The bird is not a higher form of imagination than we are, but its ability to fly symbolizes one, and men usually assign wings to what they visualize as superior forms of human existence. In this symbolism the corresponding image of nature would be neither the seed-bed of the plant nor the suckling mother of the mammal, but the egg, which has been used as a symbol of the physical universe from the most ancient times…. In Blake the firmament is the Mundane Shell, the indefinite circumference of the physical world through which the mind crashes on its winged ascent to reality. To the inexperienced eye the egg appears to be a geometrical stone, but the imagination within the egg soon demonstrates that it is something much more fragile. The same is true of the Newtonian universe, the rock rolled against the tomb of divine humanity.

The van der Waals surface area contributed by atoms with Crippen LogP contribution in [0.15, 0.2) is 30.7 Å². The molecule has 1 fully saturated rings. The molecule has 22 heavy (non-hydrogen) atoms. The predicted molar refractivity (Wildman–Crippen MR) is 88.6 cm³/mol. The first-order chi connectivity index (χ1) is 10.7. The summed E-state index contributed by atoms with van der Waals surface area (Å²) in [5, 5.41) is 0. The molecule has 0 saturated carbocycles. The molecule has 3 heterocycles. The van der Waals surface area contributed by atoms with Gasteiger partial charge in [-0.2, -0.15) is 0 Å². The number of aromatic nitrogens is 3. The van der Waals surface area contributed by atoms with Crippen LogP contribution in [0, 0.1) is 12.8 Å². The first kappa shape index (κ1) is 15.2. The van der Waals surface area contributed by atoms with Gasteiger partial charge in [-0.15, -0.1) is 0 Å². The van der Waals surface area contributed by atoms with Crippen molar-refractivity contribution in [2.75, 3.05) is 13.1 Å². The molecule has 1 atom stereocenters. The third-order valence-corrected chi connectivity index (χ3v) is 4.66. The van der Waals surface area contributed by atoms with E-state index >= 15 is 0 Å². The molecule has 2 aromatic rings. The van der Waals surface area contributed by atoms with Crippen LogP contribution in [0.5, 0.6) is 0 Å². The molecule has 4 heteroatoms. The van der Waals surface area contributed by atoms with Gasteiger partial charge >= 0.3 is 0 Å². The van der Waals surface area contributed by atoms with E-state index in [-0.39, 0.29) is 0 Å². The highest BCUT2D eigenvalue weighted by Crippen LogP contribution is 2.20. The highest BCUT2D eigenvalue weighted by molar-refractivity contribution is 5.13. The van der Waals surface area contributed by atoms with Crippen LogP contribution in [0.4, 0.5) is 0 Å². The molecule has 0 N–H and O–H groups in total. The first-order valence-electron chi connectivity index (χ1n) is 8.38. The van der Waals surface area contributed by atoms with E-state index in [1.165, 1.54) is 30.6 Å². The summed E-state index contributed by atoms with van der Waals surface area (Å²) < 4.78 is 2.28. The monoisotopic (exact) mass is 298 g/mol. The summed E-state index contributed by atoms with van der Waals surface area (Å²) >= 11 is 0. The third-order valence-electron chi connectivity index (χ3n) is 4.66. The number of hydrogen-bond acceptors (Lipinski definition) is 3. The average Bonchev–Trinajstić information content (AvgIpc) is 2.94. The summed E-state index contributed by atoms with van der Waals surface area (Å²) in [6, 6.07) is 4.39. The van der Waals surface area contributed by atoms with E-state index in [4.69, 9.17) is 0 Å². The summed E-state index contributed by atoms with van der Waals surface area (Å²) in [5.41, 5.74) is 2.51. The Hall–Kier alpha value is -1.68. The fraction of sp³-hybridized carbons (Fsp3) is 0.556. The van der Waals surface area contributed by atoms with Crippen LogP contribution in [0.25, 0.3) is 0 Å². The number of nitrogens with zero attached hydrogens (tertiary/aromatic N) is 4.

Northrop Frye, Fearful Symmetry, in Norman O. Brown, Love’s Body